When most people use the words “wildlife” and “Great Smoky Mountains National Park” in the same sentence, it is natural to think of black bears. After all, the black bear has been an icon in the park since the days of its inception.
But there is more to wildlife in the Great Smoky Mountains than black bears. Nearly every mammal, reptile, and amphibian known in Appalachia lives here. Continue reading →
How to Find Black Bears in the Great Smoky Mountains National Park.
When visitors are asked why they come to the Great Smoky Mountains National Park there are many common answers.
They come for the incomparable mountain views, the over eight hundred miles of hiking trails, the historic structures, the crystal clear streams, rivers and waterfalls and of course the wildlife…
Especially black bears!
Unfortunately many would-be bear spotters have unrealistic expectations when it come to seeing bears in the Smoky Mountains. Although current populations are at historically high numbers, black bears are reclusive and tend to avoid contact with humans. So the odds of actually seeing a bear during a casual visit are not very good. Continue reading →
I was reading some reviews about black bears in the Great Smoky Mountains National Park and was surprised to learn that many people come to the Park EXPECTING to see a bear. In many cases these reviewers were disappointed.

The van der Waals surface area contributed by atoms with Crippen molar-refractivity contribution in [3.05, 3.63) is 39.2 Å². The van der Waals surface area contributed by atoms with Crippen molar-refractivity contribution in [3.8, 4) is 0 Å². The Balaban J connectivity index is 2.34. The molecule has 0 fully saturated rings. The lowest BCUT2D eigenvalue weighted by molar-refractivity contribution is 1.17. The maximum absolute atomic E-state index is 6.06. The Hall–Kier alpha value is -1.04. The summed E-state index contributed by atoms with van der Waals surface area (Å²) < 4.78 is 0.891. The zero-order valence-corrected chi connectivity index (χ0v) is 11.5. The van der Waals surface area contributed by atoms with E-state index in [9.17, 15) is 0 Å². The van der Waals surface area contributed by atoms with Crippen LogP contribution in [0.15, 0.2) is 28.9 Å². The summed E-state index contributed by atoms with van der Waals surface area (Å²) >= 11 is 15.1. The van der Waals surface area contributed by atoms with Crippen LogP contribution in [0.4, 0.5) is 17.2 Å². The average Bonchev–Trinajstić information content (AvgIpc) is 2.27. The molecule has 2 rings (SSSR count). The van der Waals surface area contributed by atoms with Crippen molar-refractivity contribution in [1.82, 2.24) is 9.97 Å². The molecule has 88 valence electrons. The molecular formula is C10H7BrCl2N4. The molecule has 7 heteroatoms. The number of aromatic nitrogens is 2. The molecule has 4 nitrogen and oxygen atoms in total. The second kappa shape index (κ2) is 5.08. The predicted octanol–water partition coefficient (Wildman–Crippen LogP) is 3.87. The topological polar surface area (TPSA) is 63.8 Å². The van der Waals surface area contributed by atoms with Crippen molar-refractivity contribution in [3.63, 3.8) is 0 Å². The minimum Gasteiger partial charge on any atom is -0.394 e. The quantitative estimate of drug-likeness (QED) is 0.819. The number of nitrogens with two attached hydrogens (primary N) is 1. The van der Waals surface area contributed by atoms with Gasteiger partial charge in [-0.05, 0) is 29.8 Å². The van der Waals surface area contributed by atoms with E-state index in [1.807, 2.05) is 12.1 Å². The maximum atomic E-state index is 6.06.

It occurred to me that there may be an information gap regarding the somewhat large bear population in the Great Smoky Mountains National Park and the actual likelihood that a park visitor will actually see a black bear. Continue reading →
Located in the remote Southeast corner of the Great Smoky Mountains National Park is the Cataloochee Valley. And since the National Park Service reintroduced elk into the valley in 2001, wildlife lovers from all over the world have crossed the Cataloochee Divide to see the beautiful creatures! Continue reading →
Black bears are the darlings of the Great Smoky Mountains National Park, and many of the millions of annual visitors go to great lengths to espy one of these beautiful creatures.
These magnificent yet reclusive mammals can be found throughout the park, but there are several areas where you are more likely to have a close encounter of the “bear” kind.
Cades Cove is one of the most popular areas for bear spotting for a variety of reasons. The large open fields are devoid of trees and allow bear seekers to scan many acres of ground at a time. It is not uncommon to see a bear at long range lumbering along in the middle of the cove.
Another bear hot-spot is the Cherokee Orchard just outside of Gatlinburg. The traditional bear watch starts about an hour before sunset and continues until dark in season.
Bears are most active in the Fall as they load up on calories in preparation for denning all winter. Bears do not hibernate is the truest sense of the word, since they can be easily roused and will often emerge from the den prior to the onset of Spring.
As a result, you won’t see many bears in the winter, and they are less active in Summer than in Spring or Fall. Continue reading →